“Lonely Street” That was written entirely by Jeff, and is one of my favorite songs on the record. It was the obvious lead-off single.

I See MoeThat was, simply, inspired by my continuously waking in the morning with my hair in my eyes and thinking that I resembled Moe of the Three Stooges, which led me to realize that, if I was a Stooge, I'd be Moe. Self-realization, if you will.

Cattle ProdIt's always fun to reflect on the "me" that wrote stuff like "Cattle Prod" as I'm playing it today. I probably wouldn't write that one today, but I'm glad past Murray did.

I found Guadalcanal Diary the same moment my first year, 9th grade English teacher introduced me to Flannery O’Connor. Am I reaching to see a kindred spirit, a kind of Southern gothic fascination with “mystery and manners” that Guadalcanal Diary lyrics share with O’Connor’s prose?

MA. Not reaching at all. All of us were Flannery fans, especially Rhett (Crowe, bass player) and I.

When you were writing Jamboree, what were you reading?

MA. I'm not sure exactly what I was reading, but it almost certainly included her (Flannery O’Connor) and Faulkner. And, probably, Bukowski!

There is—referencing a popular O’Connor motif— a “Christ hauntedness” to Guadalcanal Diary (and your solo record, “In Thrall” 1993).

MA. I am not a Christian per se, but I am very much a deist, and I don't reject any religious beliefs. The "Christ hauntedness" describes some of my stuff perfectly. Having grown up in the South, I've always been surrounded by Christianity, so naturally it comes out in the lyrics. Fans almost always assume I am a committed Christian. For instance, I've never once been approached by a Muslim, Jew, Buddhist, Taoist or anyone of any other faith to compliment me on the bravery of singing my convictions of that faith. I have been approached countless time by Christians applauding me on this. However, I can only say that if anyone can get something they deem spiritually meaningful from the music I've done, then I can ask for no more and am grateful.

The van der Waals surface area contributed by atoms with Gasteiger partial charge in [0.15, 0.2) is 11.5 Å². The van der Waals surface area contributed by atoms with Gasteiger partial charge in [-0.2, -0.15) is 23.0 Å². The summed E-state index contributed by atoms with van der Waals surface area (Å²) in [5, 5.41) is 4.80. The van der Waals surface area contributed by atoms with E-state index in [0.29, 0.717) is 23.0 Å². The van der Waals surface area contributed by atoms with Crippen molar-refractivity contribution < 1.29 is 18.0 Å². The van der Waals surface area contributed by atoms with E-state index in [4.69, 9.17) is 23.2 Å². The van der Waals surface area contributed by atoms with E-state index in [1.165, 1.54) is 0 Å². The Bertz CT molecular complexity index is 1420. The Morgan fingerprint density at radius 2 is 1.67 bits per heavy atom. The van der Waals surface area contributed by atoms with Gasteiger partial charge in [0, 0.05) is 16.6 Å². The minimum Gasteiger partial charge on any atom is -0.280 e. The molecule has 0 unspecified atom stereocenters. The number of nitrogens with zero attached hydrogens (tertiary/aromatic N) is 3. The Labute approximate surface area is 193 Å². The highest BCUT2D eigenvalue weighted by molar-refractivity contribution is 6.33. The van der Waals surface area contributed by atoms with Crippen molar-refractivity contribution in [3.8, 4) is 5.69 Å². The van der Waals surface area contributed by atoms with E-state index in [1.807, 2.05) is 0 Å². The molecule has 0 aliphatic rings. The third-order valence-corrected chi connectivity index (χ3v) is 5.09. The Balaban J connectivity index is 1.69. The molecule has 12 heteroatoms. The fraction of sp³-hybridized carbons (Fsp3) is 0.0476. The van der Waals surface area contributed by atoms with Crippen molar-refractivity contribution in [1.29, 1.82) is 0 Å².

Did Guadalcanal Diary feel like a success to you and the others in the band during the band’s run in the 80s? What are you most proud of? Any regrets?

MA. We felt we had exceeded our own expectations when we got to headline the 688 Club in Atlanta on a Friday night! When we signed to Elektra, it seemed surreal. My regret is that we didn't take a year off and come back with a fifth studio album. But we did get back together in the mid-nineties and make a live album, which I think sounds pretty good. I'm at a loss to single out any one event that I'm most proud of, maybe the PETA benefit on the lawn of the Washington monument. I suppose that, in general, I am most proud of the moments when someone came up to me to tell me that something we'd done touched them in a profound way. Sort of like you have done!

Walking in the Shadow of the Big Man (1985) and Jamboree (1986) as a double-album CD offering here. And this: a video tour of Studio One (led by Murray's cousin Ricky Brand) during the recording of Jamboree in 1986!